Friday, 16 March 2012
Neural Reuse in the Functional Organization of the Brain
Michael Anderson, Department of Psychology
Franklin & Marshall College
12:05 pm, 817R Cathedral of Learning
Abstract: 20 years after the birth of neuroimaging, we have the exciting opportunity to review the accumulated evidence, and revisit some fundamental assumptions about the functional organization of the brain. The current talk will focus on the issue of selectivity, and present evidence suggesting that local neural circuits are in fact used to support multiple tasks across diverse task categories–but that they cooperate with different neural partners in each category.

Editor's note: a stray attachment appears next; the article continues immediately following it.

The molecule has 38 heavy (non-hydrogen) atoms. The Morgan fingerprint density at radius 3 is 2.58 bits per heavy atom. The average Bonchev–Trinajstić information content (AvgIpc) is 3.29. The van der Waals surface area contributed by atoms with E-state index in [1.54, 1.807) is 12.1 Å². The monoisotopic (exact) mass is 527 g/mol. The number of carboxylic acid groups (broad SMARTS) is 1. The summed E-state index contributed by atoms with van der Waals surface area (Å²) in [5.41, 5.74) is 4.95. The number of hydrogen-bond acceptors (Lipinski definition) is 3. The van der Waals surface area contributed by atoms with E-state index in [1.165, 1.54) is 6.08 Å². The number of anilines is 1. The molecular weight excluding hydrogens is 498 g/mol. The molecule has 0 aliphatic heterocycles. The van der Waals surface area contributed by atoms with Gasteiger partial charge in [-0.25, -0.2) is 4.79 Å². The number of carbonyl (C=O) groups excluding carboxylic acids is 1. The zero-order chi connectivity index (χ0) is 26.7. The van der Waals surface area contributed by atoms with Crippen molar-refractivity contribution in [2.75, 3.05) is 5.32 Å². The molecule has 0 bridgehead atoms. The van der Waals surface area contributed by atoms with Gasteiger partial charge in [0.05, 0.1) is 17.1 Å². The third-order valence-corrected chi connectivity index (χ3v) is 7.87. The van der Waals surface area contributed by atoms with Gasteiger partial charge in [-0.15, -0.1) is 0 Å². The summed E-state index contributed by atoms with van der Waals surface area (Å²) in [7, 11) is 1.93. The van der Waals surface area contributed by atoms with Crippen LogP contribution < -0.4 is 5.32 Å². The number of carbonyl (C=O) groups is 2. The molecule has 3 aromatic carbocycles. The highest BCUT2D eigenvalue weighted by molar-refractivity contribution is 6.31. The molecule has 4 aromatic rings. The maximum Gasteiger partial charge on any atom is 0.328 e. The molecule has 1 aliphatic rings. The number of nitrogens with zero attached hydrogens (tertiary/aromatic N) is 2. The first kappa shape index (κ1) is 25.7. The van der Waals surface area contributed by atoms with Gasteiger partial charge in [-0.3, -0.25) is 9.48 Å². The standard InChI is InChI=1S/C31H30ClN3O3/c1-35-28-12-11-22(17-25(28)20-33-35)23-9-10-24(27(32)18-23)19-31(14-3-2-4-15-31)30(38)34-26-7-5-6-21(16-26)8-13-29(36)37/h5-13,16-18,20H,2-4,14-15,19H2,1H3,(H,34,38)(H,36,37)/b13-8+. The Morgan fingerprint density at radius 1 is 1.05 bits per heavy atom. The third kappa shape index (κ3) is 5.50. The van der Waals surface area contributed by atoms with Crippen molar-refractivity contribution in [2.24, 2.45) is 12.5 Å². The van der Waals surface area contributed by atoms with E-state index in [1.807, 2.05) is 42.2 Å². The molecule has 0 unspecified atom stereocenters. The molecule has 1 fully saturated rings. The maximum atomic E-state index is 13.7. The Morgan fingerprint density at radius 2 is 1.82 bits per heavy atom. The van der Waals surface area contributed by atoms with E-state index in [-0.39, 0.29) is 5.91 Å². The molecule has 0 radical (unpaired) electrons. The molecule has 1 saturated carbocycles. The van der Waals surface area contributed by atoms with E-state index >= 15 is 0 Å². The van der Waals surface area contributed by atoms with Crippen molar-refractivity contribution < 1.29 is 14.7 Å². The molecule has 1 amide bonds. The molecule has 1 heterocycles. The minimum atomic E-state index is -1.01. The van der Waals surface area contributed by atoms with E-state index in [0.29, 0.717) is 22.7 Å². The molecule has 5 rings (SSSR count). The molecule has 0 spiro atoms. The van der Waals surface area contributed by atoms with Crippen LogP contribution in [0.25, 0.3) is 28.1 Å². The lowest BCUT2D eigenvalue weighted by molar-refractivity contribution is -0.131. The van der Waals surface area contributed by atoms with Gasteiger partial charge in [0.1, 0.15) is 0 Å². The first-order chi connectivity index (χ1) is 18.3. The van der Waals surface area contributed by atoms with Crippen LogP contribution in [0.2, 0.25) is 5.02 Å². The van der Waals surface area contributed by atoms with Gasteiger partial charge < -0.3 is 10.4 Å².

Overall, the imaging data suggest a story about the evolution and development of the brain whereby new function emerges via the reuse and reconfiguration of existing neural machinery, leaving existing uses largely intact. In addition to reviewing the evidence from neuroimaging, I will discuss in some detail one specific instance of apparent reuse: the involvement of a local neural circuit in finger awareness, number representation, and other diverse functions.
Specific implications for numerical cognition, and general implications for anatomical and functional modularity will be considered.